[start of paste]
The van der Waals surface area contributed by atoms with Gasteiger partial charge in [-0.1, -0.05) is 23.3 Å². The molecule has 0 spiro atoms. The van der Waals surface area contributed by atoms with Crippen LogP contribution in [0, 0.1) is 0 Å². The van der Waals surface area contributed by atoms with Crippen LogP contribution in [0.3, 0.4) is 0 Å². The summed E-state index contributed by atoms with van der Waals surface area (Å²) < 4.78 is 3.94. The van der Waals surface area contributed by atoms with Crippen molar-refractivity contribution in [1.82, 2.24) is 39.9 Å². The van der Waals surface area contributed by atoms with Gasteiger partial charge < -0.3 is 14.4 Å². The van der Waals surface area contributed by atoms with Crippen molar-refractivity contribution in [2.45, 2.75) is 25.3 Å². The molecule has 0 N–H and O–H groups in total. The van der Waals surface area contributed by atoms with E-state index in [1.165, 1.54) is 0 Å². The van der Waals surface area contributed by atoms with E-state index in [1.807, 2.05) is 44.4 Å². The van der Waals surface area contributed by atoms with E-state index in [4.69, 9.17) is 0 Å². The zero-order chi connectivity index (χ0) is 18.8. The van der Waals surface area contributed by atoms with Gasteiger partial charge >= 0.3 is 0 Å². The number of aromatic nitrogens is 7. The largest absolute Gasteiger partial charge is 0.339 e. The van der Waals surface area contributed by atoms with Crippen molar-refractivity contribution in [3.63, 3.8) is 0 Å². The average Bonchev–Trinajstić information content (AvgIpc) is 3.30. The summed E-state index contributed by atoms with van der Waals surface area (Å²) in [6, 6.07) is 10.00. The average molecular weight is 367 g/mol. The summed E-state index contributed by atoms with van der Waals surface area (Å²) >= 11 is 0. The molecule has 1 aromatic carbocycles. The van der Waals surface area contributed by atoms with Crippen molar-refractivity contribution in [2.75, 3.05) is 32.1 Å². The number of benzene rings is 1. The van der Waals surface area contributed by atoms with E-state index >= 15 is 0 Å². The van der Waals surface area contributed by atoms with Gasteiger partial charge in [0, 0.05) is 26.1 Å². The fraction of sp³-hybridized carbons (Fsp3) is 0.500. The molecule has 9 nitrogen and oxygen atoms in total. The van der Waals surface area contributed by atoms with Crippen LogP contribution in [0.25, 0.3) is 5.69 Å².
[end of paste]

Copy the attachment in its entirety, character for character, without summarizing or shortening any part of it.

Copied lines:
The van der Waals surface area contributed by atoms with Gasteiger partial charge in [-0.1, -0.05) is 23.3 Å². The molecule has 0 spiro atoms. The van der Waals surface area contributed by atoms with Crippen LogP contribution in [0, 0.1) is 0 Å². The van der Waals surface area contributed by atoms with Crippen LogP contribution in [0.3, 0.4) is 0 Å². The summed E-state index contributed by atoms with van der Waals surface area (Å²) < 4.78 is 3.94. The van der Waals surface area contributed by atoms with Crippen molar-refractivity contribution in [1.82, 2.24) is 39.9 Å². The van der Waals surface area contributed by atoms with Gasteiger partial charge < -0.3 is 14.4 Å². The van der Waals surface area contributed by atoms with Crippen molar-refractivity contribution in [2.45, 2.75) is 25.3 Å². The molecule has 0 N–H and O–H groups in total. The van der Waals surface area contributed by atoms with E-state index in [1.165, 1.54) is 0 Å². The van der Waals surface area contributed by atoms with E-state index in [1.807, 2.05) is 44.4 Å². The van der Waals surface area contributed by atoms with E-state index in [4.69, 9.17) is 0 Å². The zero-order chi connectivity index (χ0) is 18.8. The van der Waals surface area contributed by atoms with Gasteiger partial charge >= 0.3 is 0 Å². The number of aromatic nitrogens is 7. The largest absolute Gasteiger partial charge is 0.339 e. The van der Waals surface area contributed by atoms with Crippen molar-refractivity contribution in [3.63, 3.8) is 0 Å². The average Bonchev–Trinajstić information content (AvgIpc) is 3.30. The summed E-state index contributed by atoms with van der Waals surface area (Å²) in [6, 6.07) is 10.00. The average molecular weight is 367 g/mol. The summed E-state index contributed by atoms with van der Waals surface area (Å²) >= 11 is 0. The molecule has 1 aromatic carbocycles. The van der Waals surface area contributed by atoms with Crippen molar-refractivity contribution in [2.75, 3.05) is 32.1 Å². The number of benzene rings is 1. The van der Waals surface area contributed by atoms with E-state index >= 15 is 0 Å². The van der Waals surface area contributed by atoms with Gasteiger partial charge in [0, 0.05) is 26.1 Å². The fraction of sp³-hybridized carbons (Fsp3) is 0.500. The molecule has 9 nitrogen and oxygen atoms in total. The van der Waals surface area contributed by atoms with Crippen LogP contribution in [0.25, 0.3) is 5.69 Å².